In Central Asia: From Moscow to Bactria


Gabriel Bonvalot (1853‒1933) was a French explorer and author who led three major expeditions to Central Asia in the 1880s and 1890s. En Asie centrale: De Moscou en Bactriane (In Central Asia: From Moscow to Bactria) is Bonvalot’s account of the first of these expeditions, undertaken with the scientist Dr. Guillaume Capus (1857‒1931) in 1880‒82. After traveling by rail from Moscow to Semipalatinsk (in present-day Kazakhstan) where they entered Russian Turkestan, the two men journeyed southeast to Tashkent (in present-day Uzbekistan) and from there to Qarshi, in what is today southern Uzbekistan. They explored the headwaters of the Syr Darya and finally reached the Amu Darya River where it formed part of the border between the Russian Empire and Afghanistan. Their return journey was via Samarkand, Bukhara, and Khiva. The “Bactria” of the title refers to the plain lying between the Amu Darya and the Hindu Kush, ruled at various times by the Persians, Seleucids, and various other peoples, and today making up parts of Afghanistan, Uzbekistan, and Tajikistan. In the 1880s France was attempting to expand its empire and global influence, and Bonvalot’s expedition was financed by the French government. Capus was affiliated with the National Museum of Natural History in Paris, for which he brought back many scientific samples. The book contains descriptions of the places visited and the peoples encountered, which included Afghans, Gypsies (Roma), Kirghiz, Hindus, Jews, Tatars, Uzbeks, and others. The book is illustrated with engravings and concludes with a fold-out map of Russian Turkestan with an inset map showing the route taken by Bonvalot and Capus.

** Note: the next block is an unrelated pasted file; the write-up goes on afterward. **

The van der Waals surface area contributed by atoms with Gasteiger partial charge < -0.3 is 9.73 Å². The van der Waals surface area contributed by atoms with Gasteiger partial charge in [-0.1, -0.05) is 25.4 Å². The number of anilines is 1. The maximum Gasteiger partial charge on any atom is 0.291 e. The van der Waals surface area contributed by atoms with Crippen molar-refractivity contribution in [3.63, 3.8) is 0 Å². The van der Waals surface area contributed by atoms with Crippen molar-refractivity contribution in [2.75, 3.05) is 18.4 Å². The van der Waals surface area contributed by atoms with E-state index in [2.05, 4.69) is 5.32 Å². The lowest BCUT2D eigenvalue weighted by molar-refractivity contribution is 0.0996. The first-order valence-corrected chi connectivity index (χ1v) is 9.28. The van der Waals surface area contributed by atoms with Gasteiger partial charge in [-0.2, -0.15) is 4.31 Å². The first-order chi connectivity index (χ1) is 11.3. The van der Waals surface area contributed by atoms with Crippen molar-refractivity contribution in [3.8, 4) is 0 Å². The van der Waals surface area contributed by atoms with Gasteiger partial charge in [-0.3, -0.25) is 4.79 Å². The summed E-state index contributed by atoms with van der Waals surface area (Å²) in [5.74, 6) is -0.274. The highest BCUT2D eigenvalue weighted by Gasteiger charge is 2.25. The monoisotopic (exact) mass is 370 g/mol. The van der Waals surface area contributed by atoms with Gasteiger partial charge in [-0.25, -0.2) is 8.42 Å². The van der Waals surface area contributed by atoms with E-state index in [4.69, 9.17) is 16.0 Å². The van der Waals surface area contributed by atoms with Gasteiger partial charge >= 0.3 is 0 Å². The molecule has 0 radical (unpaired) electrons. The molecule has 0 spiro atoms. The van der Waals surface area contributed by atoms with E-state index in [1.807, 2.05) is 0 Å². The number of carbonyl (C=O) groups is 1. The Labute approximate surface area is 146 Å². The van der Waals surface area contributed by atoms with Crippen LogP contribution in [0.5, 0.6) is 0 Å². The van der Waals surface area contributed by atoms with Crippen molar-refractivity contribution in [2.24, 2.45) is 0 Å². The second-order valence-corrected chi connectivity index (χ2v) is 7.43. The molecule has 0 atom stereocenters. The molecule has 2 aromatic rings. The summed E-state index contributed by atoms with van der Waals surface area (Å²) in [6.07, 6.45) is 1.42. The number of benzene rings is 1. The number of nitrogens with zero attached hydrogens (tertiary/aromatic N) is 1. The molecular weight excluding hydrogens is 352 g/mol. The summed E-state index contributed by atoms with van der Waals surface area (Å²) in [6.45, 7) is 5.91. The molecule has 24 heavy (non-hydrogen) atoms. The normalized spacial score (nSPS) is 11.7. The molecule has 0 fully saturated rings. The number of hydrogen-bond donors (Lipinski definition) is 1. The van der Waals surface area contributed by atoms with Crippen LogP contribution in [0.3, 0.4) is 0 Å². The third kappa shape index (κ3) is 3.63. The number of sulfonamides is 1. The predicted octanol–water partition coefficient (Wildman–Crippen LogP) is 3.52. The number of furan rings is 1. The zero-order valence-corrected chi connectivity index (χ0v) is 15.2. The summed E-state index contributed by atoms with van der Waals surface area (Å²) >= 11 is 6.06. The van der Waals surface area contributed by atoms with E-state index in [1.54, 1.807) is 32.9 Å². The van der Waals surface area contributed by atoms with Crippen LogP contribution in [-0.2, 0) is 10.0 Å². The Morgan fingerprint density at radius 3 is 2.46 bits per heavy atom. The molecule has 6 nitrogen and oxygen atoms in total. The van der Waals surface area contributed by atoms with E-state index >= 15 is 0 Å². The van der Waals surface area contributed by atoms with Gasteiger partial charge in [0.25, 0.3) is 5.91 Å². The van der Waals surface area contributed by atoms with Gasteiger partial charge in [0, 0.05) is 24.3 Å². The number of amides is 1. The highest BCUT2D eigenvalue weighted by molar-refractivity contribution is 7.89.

Last updated: September 30, 2016